Pretty Yende: SA seeks answers from France


THE ill-treatment of world acclaimed South African soprano Pretty Yende at the hands of the French Police has become a diplomatic incident.

The South African government has summoned France’s Ambassador to SA to convey its displeasure at the treatment of Yende at the Charles de Gaulle International Airport on Monday.

According to SA’s Department of International Relations and Co-operation (DIRCO), the SA Embassy in Paris has also written to the French authorities, seeking an explanation and requesting a thorough investigation into the matter.

Yende was detained at the Charles De Gaulle International Airport based on an allegation that her Italian residence permit was not invalid. “Ms Yende informed the South African Embassy in Paris that she was verbally abused by the police and her rights and dignity were violated during the ordeal. The unfortunate incident took place during Yende’s return to Paris to perform at the Theatre Des Champ-Elysees,” Dirco said in a statement.

Despite her humiliation by the French Police, Yende went on to deliver a sterling performance, leading to a standing ovation and applause.

Said one attendee, Didier Eribon on Twitter: “Extraordinary ovation for @Pretty Yende tonight at @TCEOPERA after a magnificent “Somnabula”. Brutalized by the French Police at the airport yesterday, acclaimed by the public this evening. she is overcome with emotion.”

Yende took to social media where she shared her unpleasant experience at the hands of the French Police, who forced her to submit to a body search.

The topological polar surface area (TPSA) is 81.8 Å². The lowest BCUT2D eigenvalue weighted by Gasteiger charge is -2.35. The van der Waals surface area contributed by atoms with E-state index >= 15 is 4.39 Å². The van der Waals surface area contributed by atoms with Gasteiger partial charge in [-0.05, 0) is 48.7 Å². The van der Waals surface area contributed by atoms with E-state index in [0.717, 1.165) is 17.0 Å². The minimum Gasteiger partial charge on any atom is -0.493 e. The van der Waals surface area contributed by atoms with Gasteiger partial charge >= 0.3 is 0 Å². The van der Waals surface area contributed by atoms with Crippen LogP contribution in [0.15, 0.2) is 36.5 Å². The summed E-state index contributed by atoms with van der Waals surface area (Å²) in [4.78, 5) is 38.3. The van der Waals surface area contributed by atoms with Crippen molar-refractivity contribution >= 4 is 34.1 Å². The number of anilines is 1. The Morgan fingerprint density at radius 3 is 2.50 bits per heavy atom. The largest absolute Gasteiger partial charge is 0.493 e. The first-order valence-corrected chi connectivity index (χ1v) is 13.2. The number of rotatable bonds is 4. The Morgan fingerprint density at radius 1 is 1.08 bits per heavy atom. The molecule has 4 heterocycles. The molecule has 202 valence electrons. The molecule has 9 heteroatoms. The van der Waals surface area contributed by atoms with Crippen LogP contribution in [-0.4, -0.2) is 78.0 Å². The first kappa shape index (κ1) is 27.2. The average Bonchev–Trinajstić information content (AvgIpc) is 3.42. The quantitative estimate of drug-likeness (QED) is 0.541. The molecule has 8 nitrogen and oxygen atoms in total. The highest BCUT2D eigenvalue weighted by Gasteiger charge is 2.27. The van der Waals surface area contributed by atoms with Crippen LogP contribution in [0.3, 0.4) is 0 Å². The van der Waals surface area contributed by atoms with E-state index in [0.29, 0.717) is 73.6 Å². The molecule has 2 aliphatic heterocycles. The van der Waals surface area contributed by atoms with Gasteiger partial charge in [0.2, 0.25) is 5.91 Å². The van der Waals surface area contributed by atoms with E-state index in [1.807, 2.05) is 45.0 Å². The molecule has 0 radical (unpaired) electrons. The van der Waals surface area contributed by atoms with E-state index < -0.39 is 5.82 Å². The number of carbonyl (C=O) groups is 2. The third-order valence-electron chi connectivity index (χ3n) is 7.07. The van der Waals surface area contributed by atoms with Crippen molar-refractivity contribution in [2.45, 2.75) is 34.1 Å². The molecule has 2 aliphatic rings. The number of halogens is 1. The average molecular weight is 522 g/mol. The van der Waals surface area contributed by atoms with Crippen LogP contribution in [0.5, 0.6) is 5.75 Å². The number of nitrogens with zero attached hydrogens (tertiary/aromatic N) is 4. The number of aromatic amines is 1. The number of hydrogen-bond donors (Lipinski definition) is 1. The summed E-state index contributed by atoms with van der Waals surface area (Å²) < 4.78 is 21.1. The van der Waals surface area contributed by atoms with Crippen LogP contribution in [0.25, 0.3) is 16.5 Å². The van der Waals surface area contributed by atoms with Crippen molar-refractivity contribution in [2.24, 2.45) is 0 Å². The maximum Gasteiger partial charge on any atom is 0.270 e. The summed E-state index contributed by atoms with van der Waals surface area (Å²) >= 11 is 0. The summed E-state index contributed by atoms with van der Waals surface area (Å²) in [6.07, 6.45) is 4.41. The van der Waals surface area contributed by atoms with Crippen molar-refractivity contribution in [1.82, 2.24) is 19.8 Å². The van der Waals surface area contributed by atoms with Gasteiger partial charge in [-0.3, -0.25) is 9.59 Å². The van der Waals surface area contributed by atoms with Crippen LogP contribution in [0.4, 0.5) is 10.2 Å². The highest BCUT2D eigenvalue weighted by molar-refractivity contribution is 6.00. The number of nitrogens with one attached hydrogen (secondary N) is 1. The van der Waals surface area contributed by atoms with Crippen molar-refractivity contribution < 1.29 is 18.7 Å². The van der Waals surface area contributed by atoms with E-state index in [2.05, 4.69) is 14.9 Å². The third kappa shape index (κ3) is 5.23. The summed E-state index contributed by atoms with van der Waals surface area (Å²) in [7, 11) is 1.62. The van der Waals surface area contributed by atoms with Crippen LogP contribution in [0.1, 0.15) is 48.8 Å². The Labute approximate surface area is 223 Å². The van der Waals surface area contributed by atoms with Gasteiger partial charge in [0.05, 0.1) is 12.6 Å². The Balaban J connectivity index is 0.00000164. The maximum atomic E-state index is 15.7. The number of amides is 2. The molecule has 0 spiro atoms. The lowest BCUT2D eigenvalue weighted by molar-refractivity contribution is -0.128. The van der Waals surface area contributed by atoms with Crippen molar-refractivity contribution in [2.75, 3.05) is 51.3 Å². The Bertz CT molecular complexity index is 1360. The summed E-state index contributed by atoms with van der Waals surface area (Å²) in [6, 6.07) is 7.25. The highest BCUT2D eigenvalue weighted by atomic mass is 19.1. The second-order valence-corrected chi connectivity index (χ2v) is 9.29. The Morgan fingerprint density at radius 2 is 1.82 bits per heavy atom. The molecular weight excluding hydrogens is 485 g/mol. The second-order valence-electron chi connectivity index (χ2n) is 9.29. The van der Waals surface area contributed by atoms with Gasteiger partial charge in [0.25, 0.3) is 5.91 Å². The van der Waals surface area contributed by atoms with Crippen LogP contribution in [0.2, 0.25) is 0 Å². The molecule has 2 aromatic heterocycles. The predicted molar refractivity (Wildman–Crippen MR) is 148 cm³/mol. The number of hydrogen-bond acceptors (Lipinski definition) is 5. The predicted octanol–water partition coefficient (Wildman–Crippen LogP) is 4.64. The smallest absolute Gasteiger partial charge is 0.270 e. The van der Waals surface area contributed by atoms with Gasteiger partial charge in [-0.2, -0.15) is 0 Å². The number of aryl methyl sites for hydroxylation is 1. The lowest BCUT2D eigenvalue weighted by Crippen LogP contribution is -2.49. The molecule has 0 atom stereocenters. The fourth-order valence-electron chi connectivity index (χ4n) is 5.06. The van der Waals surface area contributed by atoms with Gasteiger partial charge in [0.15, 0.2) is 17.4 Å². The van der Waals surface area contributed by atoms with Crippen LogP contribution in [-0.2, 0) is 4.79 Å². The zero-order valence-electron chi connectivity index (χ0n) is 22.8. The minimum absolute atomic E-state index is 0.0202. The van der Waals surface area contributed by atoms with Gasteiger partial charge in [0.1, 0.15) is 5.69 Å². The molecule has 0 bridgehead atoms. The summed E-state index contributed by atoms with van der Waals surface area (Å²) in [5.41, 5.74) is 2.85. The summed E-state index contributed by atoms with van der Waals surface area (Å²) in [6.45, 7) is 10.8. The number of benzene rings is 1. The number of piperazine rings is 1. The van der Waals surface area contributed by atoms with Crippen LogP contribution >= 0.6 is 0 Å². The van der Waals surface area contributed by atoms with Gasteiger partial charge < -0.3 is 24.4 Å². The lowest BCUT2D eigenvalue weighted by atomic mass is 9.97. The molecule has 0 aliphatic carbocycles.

Yende said the ordeal lasted more than two hours at the Charles de Gaulle Airport on Monday. “I felt stripped of my human dignity,” she said.

She accused the French police of racial discriimiantion after she was held in a dark room, trip searched and subjected to offensive racial comments as well as harsh and condescending tones. 

In her social media posts, Yende said once she was detained, her belongings were taken from her. She was left in a dark room and instructed to write down the phone numbers of family and friends.  

Yender said during her ordeal, she had many negative thoughts. “I am still shaken, thinking that I am one in a million who managed to come out of that situation alive.

A French official told local media that Yende was held and questioned because she held a South African passport and did not possess a French visa to enter the country.

Yende has denied reports this. She said: “I’d like to clarify that I did have all the necessary documents that permit me to move freely and work since 2009. I have an unlimited permesso di soggiorno (Italian Residency Permit) which is being renewed and permesso di soggiorno improvvisorio (temporaray residence), which I presented to the police at the border control…I did not need a visa to enter or work and of the European countries, including France,” Yende said.


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